Yet, surprisingly I just shrugged off the doubt and the possibility we’d be drinking our bombe out of mugs. However, despite the obvious insanity of proceeding with the bombe, I could sense in my heart that the bombe was meant to be – whether it worked out or not. I was just following orders. BTW, taking a chance like this is very out of character for me. I’m usually quite the perfectionist albeit in a quirky, haphazard guise. I don’t like failure and usually play it safe.
So, without any further ado, the bombe goes into the oven and there’s a group of spectators hovering around the oven door. We’re intrigued, and rather curious to see what happens when you put ice cream in the oven. It certainly goes against the grain and doesn’t make a lot of sense. Moreover, again I’m wondering why I took on such a risk, and so publicly. What was I thinking? Indeed, was I thinking at all?
All goes well for the first few critical minutes, but it doesn’t take long for trouble to brew. A hole opens up in the meringue and the chocolate ice cream pokes it’s head out. Oh no! I’m hoping it can just manage to hold itself together until the meringue has browned. However, reminiscent of the Christchurch earthquake, the ice cream begins to liquify. More meringue slides down the embankment and it’s pretty clear there’s nothing I can do to salvage the wreck. Yet, I’m still trying to brown the meringue so it’s not just a sticky moat of rawness around the base. Ever the optimist, I haven’t given up yet and I’m still hoping we’ll somehow be able to light the brandy and get the bombe to go off. However, we ended up being a bit confused about what to do with the brandy and how to heat it, and we were also doubtful it would light on the ice cream surface now the meringue had washed away. However, it didn’t work. So, we’ll end up calling this “a learning experience”.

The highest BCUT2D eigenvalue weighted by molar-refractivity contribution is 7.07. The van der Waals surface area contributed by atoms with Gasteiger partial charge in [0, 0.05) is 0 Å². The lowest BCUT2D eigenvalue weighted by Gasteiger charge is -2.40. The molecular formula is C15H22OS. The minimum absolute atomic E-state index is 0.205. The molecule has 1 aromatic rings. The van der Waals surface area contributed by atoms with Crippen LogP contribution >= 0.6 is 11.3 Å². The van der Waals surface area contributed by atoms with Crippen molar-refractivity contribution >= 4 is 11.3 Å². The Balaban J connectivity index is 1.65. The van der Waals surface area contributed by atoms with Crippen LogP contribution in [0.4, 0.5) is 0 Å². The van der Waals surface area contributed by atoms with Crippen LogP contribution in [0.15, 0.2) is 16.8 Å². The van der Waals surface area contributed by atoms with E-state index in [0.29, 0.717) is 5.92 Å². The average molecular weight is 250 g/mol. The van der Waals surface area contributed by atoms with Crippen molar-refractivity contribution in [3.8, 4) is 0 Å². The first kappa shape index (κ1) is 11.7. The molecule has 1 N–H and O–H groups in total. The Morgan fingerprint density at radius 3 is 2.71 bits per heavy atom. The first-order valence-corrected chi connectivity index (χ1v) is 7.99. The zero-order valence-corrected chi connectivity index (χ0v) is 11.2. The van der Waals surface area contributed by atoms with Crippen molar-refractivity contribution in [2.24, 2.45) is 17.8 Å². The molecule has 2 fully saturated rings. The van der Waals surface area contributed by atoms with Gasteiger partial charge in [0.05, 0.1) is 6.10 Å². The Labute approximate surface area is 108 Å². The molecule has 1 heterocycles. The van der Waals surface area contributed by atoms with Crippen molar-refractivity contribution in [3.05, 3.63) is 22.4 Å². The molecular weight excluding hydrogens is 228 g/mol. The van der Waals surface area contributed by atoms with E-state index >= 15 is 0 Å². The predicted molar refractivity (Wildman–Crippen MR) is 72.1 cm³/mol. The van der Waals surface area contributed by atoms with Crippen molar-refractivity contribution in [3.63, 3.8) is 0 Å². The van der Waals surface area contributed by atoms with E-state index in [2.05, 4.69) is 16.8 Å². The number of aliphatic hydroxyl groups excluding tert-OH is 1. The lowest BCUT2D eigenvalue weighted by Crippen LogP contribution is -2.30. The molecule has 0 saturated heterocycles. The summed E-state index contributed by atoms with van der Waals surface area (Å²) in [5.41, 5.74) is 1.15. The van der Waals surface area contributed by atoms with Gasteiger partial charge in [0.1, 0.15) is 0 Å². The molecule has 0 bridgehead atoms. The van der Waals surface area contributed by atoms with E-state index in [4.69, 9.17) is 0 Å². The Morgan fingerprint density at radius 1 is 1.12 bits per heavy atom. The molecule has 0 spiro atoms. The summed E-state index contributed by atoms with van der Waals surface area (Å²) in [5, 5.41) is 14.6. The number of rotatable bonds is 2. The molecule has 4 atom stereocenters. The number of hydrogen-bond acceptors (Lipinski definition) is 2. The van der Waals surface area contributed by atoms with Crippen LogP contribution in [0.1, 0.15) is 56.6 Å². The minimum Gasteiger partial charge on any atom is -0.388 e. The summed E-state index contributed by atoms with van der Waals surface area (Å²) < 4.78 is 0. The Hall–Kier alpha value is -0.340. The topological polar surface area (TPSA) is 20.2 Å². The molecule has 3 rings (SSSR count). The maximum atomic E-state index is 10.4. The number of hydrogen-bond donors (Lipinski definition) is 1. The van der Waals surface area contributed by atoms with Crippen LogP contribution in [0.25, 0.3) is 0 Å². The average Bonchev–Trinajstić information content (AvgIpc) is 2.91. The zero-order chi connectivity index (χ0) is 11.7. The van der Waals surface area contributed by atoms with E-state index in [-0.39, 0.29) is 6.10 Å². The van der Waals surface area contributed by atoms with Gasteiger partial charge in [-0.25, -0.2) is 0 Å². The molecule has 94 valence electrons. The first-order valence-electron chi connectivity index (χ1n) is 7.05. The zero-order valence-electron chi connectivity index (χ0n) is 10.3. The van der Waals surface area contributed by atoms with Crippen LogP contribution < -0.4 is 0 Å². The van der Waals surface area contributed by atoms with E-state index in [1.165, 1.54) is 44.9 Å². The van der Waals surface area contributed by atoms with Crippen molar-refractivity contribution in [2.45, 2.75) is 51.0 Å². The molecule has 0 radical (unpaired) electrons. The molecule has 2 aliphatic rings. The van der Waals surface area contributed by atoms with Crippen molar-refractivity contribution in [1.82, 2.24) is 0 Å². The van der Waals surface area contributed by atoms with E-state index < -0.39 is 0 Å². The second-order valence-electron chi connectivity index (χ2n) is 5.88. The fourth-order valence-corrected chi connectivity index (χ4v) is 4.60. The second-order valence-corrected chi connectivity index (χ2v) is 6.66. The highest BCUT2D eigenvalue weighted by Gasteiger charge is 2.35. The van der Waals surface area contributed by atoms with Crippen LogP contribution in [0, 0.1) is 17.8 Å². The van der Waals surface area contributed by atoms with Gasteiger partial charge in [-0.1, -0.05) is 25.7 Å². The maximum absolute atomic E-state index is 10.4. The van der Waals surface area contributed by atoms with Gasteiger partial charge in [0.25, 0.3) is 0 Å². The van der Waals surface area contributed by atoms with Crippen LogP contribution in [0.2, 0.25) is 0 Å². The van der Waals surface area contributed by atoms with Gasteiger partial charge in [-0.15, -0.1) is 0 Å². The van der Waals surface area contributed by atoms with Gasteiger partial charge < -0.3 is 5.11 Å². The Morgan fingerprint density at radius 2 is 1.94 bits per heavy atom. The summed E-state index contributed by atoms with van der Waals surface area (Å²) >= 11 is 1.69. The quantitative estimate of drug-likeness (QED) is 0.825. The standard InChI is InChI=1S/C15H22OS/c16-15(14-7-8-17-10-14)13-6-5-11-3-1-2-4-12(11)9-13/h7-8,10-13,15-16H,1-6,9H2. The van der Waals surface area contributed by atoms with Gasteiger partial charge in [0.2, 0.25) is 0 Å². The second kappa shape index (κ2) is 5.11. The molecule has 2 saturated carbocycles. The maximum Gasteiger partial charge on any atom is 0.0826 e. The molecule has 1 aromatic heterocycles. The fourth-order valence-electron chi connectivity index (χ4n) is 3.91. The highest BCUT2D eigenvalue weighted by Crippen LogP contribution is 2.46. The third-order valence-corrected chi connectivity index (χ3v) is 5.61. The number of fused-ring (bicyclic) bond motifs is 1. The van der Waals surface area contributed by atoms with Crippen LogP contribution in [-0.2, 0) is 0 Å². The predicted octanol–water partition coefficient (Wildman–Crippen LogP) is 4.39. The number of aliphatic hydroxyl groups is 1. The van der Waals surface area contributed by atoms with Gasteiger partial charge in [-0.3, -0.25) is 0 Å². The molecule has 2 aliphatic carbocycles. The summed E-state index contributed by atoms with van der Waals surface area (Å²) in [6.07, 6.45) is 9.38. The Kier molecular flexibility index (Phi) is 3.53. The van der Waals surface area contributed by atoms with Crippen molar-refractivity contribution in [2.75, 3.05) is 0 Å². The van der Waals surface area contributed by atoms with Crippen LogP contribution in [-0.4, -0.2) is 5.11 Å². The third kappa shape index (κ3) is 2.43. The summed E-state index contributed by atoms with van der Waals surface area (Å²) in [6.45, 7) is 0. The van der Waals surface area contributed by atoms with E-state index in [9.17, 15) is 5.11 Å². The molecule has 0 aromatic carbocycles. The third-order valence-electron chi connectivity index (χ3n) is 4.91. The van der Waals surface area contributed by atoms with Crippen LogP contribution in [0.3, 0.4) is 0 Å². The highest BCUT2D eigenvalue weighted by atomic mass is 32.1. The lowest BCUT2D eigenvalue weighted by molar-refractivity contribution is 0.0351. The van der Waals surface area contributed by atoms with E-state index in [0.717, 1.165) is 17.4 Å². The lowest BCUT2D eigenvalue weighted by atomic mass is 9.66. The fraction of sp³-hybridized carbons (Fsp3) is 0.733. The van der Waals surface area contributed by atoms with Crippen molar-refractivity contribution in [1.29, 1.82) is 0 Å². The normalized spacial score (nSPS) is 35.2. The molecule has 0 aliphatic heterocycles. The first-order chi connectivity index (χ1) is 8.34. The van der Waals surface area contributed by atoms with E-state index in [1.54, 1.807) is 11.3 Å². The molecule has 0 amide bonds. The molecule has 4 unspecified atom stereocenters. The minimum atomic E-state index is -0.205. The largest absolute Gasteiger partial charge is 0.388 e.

Yet, the Bombe Alaska still tasted really good and still had a lot of theatre, suspense and it made everyone happy. Moreover, it did what it was really intended to do, and that was to show my friend how much I love and value her. It helped to make her birthday extra special, and that’s what I particularly wanted for her as Covid has hit her business really hard and she’s had to do a hell of a lot of soul searching this year. That’s what really mattered, and what’s important about my baking… seeing people smiling inside and out.
So, although the bombe didn’t light and all the meringue fell off in the oven, I still consider it a success and I’m planning to have another go fairly soon at home. See if I can perfect this spectacular dessert and possibly come up with a Christmas variation.
It’s exploding with possibilities.
Have you ever had or baked Bomb Alaska? What are your secrets for getting it to work out? I’d love to hear from you.
You would expect that after going for a walk with Isaac Newton, I’d finally understand a bit of physics, and if an apple fell on my head, I might end up with more than a bruise or an apple pie.
Well, I wasn’t disappointed. A lesson in physics was exactly what I got, especially Newton’s First Law of Motion, which states that every object will remain at rest or in uniform motion in a straight line unless compelled to change its state by the action of an external force.